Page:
Sheriffs and judges have perhaps the two most effective lobbying groups in Louisiana state government. When they unite for a cause at the Legislature that benefits them both, even the governor has to be somewhat jealous of their political stroke.
Observers saw the full impact of that united front here this week when the House Appropriations Committee approved a five-year pay increase for state judges without objection.
Rep. John Schroder, R-Covington, sounded as though he questioned the wisdom of giving pay increases at a time when the state is facing disabling budget cuts. However, he wasn’t there when the committee approved the raises. Others were also missing.
You would think out of the 25 members on that committee there would be others who also think giving judges a guaranteed five-year pay increase at this financially troubling time is a bad idea. If any felt that way, they certainly weren’t ready to put their necks on the line.
The sheriffs came into the picture because they want to keep their pay raises tied to the increases given judges. If the judges get a raise, sheriffs get one, too.
Sheriffs got their wish back in 2003, but lost the linkage in 2007. Last year, their salaries were, once again, tied to the compensation of judges.
Sen. Jody Amedee, R-Gonzales, had other ideas when this year’s judicial pay raise came up for a vote of the full Senate. He offered a successful floor amendment that said any salary adjustments resulting from the bill would apply to judges only and to no one else.
The lobbying machinery of the Louisiana Sheriffs’ Association went into high gear in an effort to derail Amedee’s plans. The payoff came Tuesday.
Rep. Ledricka Thierry, D-Opelousas, offered an amendment during the Appropriations Committee hearing that stripped Amedee’s Senate amendment from the judicial pay raise bill. You could hear a pin drop when the committee was asked if there were any objections to her amendment. There were none.
The deed was done, and it appears the raises will have fairly smooth sailing from here on out.
Other aspects of this pay raise issue deserve additional comment.
Some presidents of home rule parishes will also get a pay raise if the judges clear their remaining hurdles. Those presidents enjoy a linkage similar to the sheriffs.
Sen. Danny Martiny, R-Metairie, sponsor of the judicial raise legislation, and others stressed during debate that the money for the judges’ pay increases would come from their own budget, not from the state general fund.
What they don’t say is that most of the judicial budget comes from the state general fund. This year’s legislation for the judiciary, for example, contains total funding of $165 million, and $144.8 million of that comes from the state general fund.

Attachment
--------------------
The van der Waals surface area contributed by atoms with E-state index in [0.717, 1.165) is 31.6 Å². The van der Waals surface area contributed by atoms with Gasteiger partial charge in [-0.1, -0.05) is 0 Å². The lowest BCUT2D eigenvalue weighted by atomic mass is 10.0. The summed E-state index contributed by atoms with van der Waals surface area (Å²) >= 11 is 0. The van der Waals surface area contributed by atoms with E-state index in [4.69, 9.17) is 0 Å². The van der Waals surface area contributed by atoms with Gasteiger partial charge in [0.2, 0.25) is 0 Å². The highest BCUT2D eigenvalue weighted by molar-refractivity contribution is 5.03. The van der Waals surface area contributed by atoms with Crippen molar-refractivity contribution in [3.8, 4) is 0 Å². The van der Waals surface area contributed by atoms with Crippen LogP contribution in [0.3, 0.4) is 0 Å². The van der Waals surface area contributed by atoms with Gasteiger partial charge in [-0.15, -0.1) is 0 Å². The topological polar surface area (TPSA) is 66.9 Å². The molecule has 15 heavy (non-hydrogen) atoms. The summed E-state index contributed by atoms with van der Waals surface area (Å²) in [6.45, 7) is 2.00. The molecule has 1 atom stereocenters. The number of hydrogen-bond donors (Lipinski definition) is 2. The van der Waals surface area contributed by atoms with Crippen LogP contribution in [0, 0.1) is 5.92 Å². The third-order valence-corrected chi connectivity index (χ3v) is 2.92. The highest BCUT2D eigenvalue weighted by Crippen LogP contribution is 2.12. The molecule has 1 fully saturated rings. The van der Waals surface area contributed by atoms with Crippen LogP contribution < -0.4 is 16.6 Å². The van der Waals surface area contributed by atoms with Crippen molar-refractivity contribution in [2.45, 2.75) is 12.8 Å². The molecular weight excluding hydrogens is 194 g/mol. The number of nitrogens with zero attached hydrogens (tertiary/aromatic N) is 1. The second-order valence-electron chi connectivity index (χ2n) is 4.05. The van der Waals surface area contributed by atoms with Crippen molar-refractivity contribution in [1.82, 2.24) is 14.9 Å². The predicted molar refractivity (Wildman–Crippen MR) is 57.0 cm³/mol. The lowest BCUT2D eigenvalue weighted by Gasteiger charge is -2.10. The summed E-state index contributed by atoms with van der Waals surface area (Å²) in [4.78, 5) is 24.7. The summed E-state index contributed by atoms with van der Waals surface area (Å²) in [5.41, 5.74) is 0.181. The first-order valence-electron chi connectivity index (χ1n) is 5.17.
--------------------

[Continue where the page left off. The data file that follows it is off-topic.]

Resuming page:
So what’s the difference? Supporters of the pay raises will tell you judges won’t take any additional money out of the general fund, but it’s an awfully weak argument in support of pay increases when you already have $165 million with which to work.
Sheriffs aren’t the only local officials to benefit from pay increases. Clerks of court during this session have already received approval to raise their pay by 4 percent annually for the next four years.
Parish tax assessors are also in line for raises. A bill giving them 4 percent annual raises for the next four years has passed the Senate and is up for debate today in the House.
Whenever local raises are discussed at legislative sessions, we always hear the same story. It isn’t state money, but is coming from local funds.
Where, exactly, do they think those local officials get those funds?
The money comes from local taxpayers and those who use the services of those offices. Sheriffs also have sales taxes to help fund their operations. In the final analysis, the people pick up most of the tabs. So spare us that same old song and dance.
Yes, public officials should be justly compensated for their services. However, what about the thousands of state employees who haven’t had a raise in six years? Don’t they also deserve a fair wage?
How about those residents who pleaded with senators a week ago to fund care for disabled children?
Family members of developmentally disabled children who require around-the-clock care asked lawmakers to add $4 million to include 200 more people in a program that pays for at-home and community-based care. They said 10,000 people are on a waiting list for services. Gov. Bobby Jindal doesn’t like to increase taxes to fund vital public services, so it will be interesting to see how he views these pay raises. Those judicial pay increases alone are going to cost $8 million over the next five years.
Size this pay raise situation up any way you want, but it still comes down to just one word — priorities. When they vote, legislators should be asking themselves if pay increases deserve a higher priority than the many other pressing needs of state government?
A majority in the Legislature — at least up to this point — apparently believes raises are more important.